Endoscopic ear surgery is gaining popularity. This issue contains a study that compares the costs of endoscopic versus open surgery for cholesteatoma in the context of an Australian private hospital. 1 The results were favourable for the endoscopic method. This conclusion is likely to be more widely applicable, and endoscopic surgery has been the subject of several recent Journal of Laryngology & Otology articles. 2 , 3
Eustachian tube dysfunction or glue ear are all too common sequelae after radiotherapy to the nasopharynx. In this issue, there is a study from Japan which shows that this phenomenon, as judged by sonotubometry, seems to be dependent on a critical amount of radiation delivered to the relevant area. 4 This may not be particularly surprising, on first principles, but may help guide radiotherapy regimens if the findings are finessed and clarified.
There has been a trend to incorporate corticosteroid preparations into saline nasal douches in patients with chronic rhinosinusitis with polyposis, especially recalcitrant cases. This off-licence usage has been investigated by a team from Queensland who examined efficacy (using the Sino-Nasal Outcome Test 22 (SNOT-22)) and evidence of urinary cortisol level disturbance. 5 Fortunately, the investigators found no significant cortisol upset, and there was significant benefit as judged by the SNOT-22. This may help allay fears surrounding the practice. With increasing interest in the role of biofilms, how best to use a douche and what to use has lots of mileage. 6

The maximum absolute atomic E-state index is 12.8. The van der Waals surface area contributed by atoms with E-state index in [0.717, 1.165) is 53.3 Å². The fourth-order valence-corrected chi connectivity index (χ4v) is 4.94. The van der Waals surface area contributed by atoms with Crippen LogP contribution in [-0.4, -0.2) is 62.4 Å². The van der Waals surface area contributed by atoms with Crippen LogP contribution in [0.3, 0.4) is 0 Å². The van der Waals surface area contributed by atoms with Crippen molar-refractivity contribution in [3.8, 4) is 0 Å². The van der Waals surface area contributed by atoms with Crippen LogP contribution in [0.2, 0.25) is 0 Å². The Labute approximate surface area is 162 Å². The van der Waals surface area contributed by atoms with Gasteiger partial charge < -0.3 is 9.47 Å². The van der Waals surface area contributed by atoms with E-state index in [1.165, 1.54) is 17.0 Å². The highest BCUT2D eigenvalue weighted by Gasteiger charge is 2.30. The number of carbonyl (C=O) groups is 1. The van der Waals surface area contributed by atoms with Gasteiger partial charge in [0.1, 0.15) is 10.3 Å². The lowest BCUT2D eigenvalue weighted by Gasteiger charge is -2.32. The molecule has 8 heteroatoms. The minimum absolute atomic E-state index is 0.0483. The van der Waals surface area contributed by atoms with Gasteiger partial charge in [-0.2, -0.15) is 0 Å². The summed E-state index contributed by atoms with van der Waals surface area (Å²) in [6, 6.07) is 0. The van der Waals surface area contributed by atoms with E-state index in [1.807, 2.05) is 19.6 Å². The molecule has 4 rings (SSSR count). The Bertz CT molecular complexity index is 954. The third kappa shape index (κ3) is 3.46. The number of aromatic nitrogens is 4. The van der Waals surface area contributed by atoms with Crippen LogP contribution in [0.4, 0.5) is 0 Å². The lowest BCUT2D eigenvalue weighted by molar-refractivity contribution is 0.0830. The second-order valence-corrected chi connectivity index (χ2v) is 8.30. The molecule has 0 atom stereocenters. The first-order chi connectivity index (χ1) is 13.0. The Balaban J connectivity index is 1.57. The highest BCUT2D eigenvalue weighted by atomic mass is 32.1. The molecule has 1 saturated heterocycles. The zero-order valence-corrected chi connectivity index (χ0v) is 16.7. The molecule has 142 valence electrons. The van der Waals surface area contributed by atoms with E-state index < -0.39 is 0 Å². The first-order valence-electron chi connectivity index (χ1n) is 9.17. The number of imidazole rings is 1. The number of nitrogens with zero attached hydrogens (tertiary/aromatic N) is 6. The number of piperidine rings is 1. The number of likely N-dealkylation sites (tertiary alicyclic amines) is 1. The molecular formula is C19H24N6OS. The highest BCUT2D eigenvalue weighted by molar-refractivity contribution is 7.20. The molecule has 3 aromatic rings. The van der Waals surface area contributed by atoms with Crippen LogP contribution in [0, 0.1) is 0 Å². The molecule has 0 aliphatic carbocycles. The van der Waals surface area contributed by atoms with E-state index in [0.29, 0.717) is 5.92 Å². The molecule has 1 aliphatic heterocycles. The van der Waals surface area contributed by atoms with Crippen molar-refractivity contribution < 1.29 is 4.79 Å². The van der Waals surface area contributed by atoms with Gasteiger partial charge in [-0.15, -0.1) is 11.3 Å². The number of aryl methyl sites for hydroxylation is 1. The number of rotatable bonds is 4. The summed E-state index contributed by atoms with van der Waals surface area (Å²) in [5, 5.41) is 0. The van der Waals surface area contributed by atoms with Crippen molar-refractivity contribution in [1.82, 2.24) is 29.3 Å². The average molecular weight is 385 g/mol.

For several years, we have had the pleasure of collaborating with the Australian Society of Otolaryngology, Head and Neck Surgery (ASOHNS) in publishing their twice-yearly journal as a supplement of The Journal of Laryngology & Otology. This has been a fruitful liaison, and we are grateful to the ASOHNS administrative staff (particularly Lorna Watson), Cambridge University Press, the Australian editors (Simon Carney and Richard Harvey), reviewers and contributors for making this an interesting addition to the usual stable of The Journal. We have recently learned that the ASOHNS aims to alter its publication model in 2018, and we wish them well in this new and exciting venture. In the interim, the existing accepted papers in our system from Australian authors will be incorporated into the next few issues of the main journal.